By Muhammadans of Asia Minor and the Western countries the Afghan is usually called Sulemani, apparently from the supposition that he dwells on the Suleman range of mountains. If so, the name is misapplied, for there are no Afghans settled on that range. It would appear more probable that the name is connected with the ancient Solymi of Syria, who are mentioned by Herodotus, and who were in olden times much mixed up with the Israelites in that country. It is not improbable that some of these Solymi were also carried into captivity along with the Israelites, and that they may have become incorporated with that people, and accompanied them in their subsequent wanderings. In this case we might suppose that some of them were among the Afghans of Ghor, and the supposition would explain the mission of Khalid-bin-Walid to these Afghans, for the Solymi were an Arab people of the same race as Khalid It is possible, indeed, that the Solymi of the ancients and the Afghan of the moderns, were originally one and the same people, and that the Bani Israil were merely refugees among them, for, at the time of their first settlement in Ghor, they were always spoken of separately as "Bani Afghana" and "Bani Israil".
By the people of India, and of the East generally, the Afghan is more commonly known by the name Pathan, in common with all other Pukhto-speaking peoples Sometimes he is also called Rohilla, but this name is properly applicable only to the true Pathan, the native of Roh (the Highlands), the true Highlander, as will be explained further on under the head of Pathan Amongst themselves, and in their own country, the Afghans rarely, if ever, call themselves by these names They are simply Afghan or Aoghan, as it is commonly pronounced, of such or such a clan; or they are Durrani, a term which only came into use with the rise of the nation to an independent sovereignty under Ahmad Shah in 1747. It is the name, too, by which this people is known in India as representing a distinct government. The Afghans admit that they are Pukhtana - the Hindustani form of which is Pathan - but they are careful in insisting on the distinction between Afghan and Pathan (or Pukhtana, the word in use among themselves). In fact, as they say, every Afghan is a Pukhtun (singular of Pukhtana), but every Pukhtun, or Pathan, is not an Afghan. The distinction thus made is a very proper one, for the two peoples are of different race and origin. The Afghan is a Pathan merely because he inhabits a Pathan country, and has to a great extent mixed with its people, and adopted their language The people of the country, on their part, have adopted the religion, and with it many of the manners and customs of the Afghans, though most tribes still retain certain ancient customs peculiar to themselves, which have survived their conversion to Islam, and serve as guides to the elucidation of their previous history. To enter upon an investigation of this subject is altogether beyond the scope of this treatise. It is one, however, of absorbing interest, and would well repay the labour of research From what has been stated, we see that the Afghans are a distinct and peculiar people among several other peoples, who together compose the mixed population of the country which is now named after them They call themselves "Bani Israil," and trace their descent from King Saul (Malik Talut) in regular succession down to Kais or Kish, the great ancestor of their nation in Afghanistan.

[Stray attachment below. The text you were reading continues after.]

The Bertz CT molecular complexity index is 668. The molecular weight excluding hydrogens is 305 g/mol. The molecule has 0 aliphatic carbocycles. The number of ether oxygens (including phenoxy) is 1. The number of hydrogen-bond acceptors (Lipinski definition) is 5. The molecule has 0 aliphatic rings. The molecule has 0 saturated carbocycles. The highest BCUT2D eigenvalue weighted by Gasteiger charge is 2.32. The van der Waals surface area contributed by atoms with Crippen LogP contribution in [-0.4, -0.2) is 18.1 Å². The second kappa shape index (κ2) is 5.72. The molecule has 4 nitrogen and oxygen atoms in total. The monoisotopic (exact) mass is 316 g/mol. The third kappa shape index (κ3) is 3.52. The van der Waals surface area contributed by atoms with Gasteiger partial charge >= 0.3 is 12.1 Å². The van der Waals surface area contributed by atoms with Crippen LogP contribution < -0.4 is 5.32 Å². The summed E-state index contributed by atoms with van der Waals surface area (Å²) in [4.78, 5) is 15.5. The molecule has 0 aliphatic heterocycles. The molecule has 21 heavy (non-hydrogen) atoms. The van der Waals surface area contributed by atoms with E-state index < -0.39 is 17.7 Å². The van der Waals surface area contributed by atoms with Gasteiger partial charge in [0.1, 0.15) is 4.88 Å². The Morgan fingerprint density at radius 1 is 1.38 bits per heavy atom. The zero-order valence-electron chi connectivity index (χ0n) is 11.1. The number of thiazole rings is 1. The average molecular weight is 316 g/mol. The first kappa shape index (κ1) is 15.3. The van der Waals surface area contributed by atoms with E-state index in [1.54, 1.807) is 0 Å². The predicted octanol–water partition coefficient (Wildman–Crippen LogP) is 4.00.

Of their numbers at the present day it is difficult to form an estimate, though I think it probable that they do not exceed a million souls, if even they be so many. They have for many centuries enjoyed a high reputation for their martial qualities, and have been largely employed in the armies of every conqueror invading India from the north-west or west. Numerous colonies and baronies of their people are to be found scattered about in different parts of the Indian peninsula, and they at one time - the thirteenth century - establish-ed a dynasty of kings at Dehli. They have risen into real importance, however, only within the last century and a half or so. And this by the accident of their sudden and unexpected bound to independence and the dominant rule of their country. As a people they have always been evilly notorious for their faithlessness, lawlessness, treachery and brutality, so much so that the saying Afghan be-iman - "the Afghan is faithless" - has passed into a proverb among neighbouring peoples, and, oddly enough, is acknowledged by themselves to be a true count, not only in their dealings with the stranger, but among themselves too. So far as their history as an independent and ruling people goes they have certainly not belied the character assigned to them. A darker record of misgovernment, of vice, of treachery, of savage cruelty, and of oppression, than marks the career of the independent Afghans, is hardly to be found in the annals of any other independent state of modern times, or of the same period.
Let us glance at their history from the time they first became known to the world as an independent people under a king of their own race. It is not a long period to go over - only one- hundred and thirty-two years - and the review brief and hurried as it must necessarily be, will show what they have done and what they have not done for their country and their compatriots. For most of the facts and dates brought together in the following summary account I am indebted to MacGregor's Gazetteer of Afghanistan - a perfect mine of information regarding that country, its tribes, its history, its geography, etc, etc.